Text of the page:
Access here is pretty easy. Park at Curbar Gap car park and take the main path across Baslow Edge (or wander along the edge itself if you wish and take in the views). The main path leads straight to it and you can see it coming a mile off.
170m to the east of the Eagle Stone is a ruined ring cairn on the northern edge of a small cairnfield.
The ring cairn is roughly 17m in diameter, the rubble bank is very overgrown but is on average 40cm high and 2m wide. The northern section of the bank is lost to 2 hollow trackways.
Hardly impressive it does however have some excellent views to the White Peak in the south.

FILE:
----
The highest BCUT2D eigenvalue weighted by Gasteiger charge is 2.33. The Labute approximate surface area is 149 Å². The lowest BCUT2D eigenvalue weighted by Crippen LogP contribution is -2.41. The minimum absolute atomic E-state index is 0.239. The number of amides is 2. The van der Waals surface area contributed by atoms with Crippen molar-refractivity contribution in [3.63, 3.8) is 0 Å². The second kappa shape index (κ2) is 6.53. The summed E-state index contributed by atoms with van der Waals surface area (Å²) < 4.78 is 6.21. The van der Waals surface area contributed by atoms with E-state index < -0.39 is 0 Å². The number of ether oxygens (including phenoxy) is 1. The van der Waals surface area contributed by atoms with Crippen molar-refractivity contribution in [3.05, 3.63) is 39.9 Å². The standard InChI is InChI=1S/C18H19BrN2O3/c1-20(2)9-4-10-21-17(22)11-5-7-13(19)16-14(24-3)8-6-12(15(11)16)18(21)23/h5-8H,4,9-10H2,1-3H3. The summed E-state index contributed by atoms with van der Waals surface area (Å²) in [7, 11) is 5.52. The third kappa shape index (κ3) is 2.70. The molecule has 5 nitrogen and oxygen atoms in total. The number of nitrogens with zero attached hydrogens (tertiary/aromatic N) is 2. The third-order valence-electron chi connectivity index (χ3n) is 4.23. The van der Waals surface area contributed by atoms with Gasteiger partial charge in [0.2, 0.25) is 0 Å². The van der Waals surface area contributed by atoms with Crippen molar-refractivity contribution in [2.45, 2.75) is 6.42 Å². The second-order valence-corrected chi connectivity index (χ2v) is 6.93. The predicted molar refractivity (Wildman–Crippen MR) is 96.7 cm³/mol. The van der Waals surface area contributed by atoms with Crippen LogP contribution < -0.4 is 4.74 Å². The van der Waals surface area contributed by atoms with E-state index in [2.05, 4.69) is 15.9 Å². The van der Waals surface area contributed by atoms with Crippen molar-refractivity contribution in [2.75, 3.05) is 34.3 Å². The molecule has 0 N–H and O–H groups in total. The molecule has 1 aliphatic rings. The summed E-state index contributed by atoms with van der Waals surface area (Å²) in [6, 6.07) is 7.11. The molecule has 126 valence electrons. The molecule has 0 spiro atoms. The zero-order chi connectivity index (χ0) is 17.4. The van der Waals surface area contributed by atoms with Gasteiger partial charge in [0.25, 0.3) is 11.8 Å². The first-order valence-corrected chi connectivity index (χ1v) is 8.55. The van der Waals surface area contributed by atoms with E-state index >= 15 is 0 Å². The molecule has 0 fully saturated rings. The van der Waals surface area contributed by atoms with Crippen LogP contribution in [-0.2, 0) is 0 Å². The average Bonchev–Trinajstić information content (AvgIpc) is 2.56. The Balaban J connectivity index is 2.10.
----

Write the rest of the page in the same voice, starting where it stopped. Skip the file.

Stubob's 'Aigle Stone' idea maybe comes from here http://www.archive.org/stream/cu31924028029035#page/n349/mode/2up/search/eagle
but Jennings imagined it a Saxon god. It's interesting that the folklore is repeated in loads of places on the internet, but these days it's more likely to be a Celtic god. That's fashion for you? As a wildlife watcher, I'd rather prefer the easier explanation, that eagles like(d) to sit on the stone.
The Eagle Stone is similar in appearance to the Mother Cap Stone and lies at the edge of a cairnfield, on Baslow Edge.
On certain mornings of the year the stone is said to bounce around the moors. Eagle Stone is thought to be a corruption of Aigle's Stone a Celtic deity who threw large stones.